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Three-year-old girl dies in hot car after 'distracted' dad forgot she was buckled in seat on driveway

Three-year-old girl dies in hot car after 'distracted' dad forgot she was buckled in seat on driveway

Charlotte Jones tragically died in 2019

A three-year-old girl tragically died in a boiling hot car after her dad forgot she was buckled in the carseat on the family driveway.

On the Tuesday after Labor Day weekend in 2019, Charlotte Jones was off sick from pre-school.

Despite that, Scott Jones was doing his normal routine of dropping his eldest kids off at school and returning to his Arizona home office to work.

However, the father had completely forgotten that he had taken Charlotte along for the ride in his truck to drop her siblings off at school.

And when Scott returned home, he was in autopilot mode, as he hopped out his truck and began a day's work.

Charlotte Jones died in 2019. (Fox News Digital)
Charlotte Jones died in 2019. (Fox News Digital)

Tragically, Scott had logged on as temperatures topped 98F, and only realized his young daughter was still in the car when his wife called to check on them four hours later.

Recalling that heartbreaking phone call mom, Angela Jones, told Fox News Digital: "All of a sudden I could just hear a panic in his voice. I initially thought she had gotten into the pool or something like that, and then he was like, ‘Oh, my God, I don't think I ever got her out of the car.’ Then it hit him what has happening and he ran out into the driveway."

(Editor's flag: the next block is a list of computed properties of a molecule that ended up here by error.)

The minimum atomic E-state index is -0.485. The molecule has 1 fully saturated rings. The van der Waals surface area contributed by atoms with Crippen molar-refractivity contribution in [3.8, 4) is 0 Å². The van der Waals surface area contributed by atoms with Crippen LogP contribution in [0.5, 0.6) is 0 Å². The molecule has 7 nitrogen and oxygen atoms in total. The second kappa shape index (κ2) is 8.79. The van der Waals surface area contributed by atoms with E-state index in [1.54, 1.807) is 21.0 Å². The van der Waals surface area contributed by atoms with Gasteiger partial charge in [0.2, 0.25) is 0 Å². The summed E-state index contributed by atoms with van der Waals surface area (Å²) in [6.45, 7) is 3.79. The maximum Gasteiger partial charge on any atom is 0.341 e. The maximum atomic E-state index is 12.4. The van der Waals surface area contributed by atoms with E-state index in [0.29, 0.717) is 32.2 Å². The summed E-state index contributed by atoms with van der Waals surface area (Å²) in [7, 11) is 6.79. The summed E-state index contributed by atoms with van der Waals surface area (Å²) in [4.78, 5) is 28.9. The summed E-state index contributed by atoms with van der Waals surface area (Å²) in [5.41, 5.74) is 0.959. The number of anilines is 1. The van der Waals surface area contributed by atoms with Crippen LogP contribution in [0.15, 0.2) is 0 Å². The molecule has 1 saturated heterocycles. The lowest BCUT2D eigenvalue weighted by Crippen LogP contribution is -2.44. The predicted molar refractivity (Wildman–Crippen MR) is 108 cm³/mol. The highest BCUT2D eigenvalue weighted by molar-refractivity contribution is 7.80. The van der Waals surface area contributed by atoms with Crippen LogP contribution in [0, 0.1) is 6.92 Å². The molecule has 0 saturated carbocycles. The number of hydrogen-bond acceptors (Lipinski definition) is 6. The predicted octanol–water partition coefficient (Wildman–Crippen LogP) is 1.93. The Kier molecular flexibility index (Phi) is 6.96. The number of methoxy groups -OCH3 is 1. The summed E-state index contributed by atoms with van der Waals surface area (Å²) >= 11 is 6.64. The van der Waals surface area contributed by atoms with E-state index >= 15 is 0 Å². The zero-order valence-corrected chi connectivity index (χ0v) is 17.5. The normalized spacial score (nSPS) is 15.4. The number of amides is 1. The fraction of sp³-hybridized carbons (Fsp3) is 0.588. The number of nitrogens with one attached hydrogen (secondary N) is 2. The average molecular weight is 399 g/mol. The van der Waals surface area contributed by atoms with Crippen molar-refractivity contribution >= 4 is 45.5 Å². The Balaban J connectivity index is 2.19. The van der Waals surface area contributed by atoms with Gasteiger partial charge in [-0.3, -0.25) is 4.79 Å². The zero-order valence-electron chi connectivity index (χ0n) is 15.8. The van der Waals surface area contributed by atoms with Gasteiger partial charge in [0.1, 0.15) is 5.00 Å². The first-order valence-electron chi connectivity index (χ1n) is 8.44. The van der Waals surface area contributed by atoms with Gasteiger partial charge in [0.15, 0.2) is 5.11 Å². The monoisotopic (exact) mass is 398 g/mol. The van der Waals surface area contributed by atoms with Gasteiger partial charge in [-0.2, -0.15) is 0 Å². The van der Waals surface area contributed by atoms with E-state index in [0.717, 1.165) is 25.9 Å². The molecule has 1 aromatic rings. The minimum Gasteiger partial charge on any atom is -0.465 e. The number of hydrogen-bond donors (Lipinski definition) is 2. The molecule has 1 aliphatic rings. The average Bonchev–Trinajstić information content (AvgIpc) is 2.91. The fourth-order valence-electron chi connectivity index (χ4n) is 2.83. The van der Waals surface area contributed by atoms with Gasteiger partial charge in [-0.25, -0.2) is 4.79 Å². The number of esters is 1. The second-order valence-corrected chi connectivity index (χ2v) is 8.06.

Scott immediately called 911, but it was tragically too late. Charlotte had succumbed to the heat and died in the car.

And the family is certainly not alone.

Research has discovered that dozens of American children die from being left inside hot vehicles, with the majority of incidents stemming from parents leaving their children in the car.

Examples of tragedy include miscommunication between parents or forgetting to drop the child off at day-care.

The Jones family are certainly not alone. (Getty Stock Photo)
The Jones family are certainly not alone. (Getty Stock Photo)

Janette Fennell, the founder of Kids and Car Safety, says that around 55 percent of child deaths in hot cars can be attributed to kids being unknowingly left in vehicles.

She said: "And it's not about good or bad parenting, it's kind of the Swiss cheese model where all kinds of holes line up perfectly at the wrong time.

"In most cases, these are good parents. In general, 90% of the incidents are good parents and they certainly would never even harm a hair on their [child’s] head."

Angela says that Charlotte was the beating heart of their family and they miss her terribly.

"She was our sassy one, the funny one, always making funny faces, our little ham," the mom said.

"She was just the light in our family, and we are constantly talking about her. We try to honor her memory."

Featured Image Credit: Fox News Digital

Topics: Parenting, US News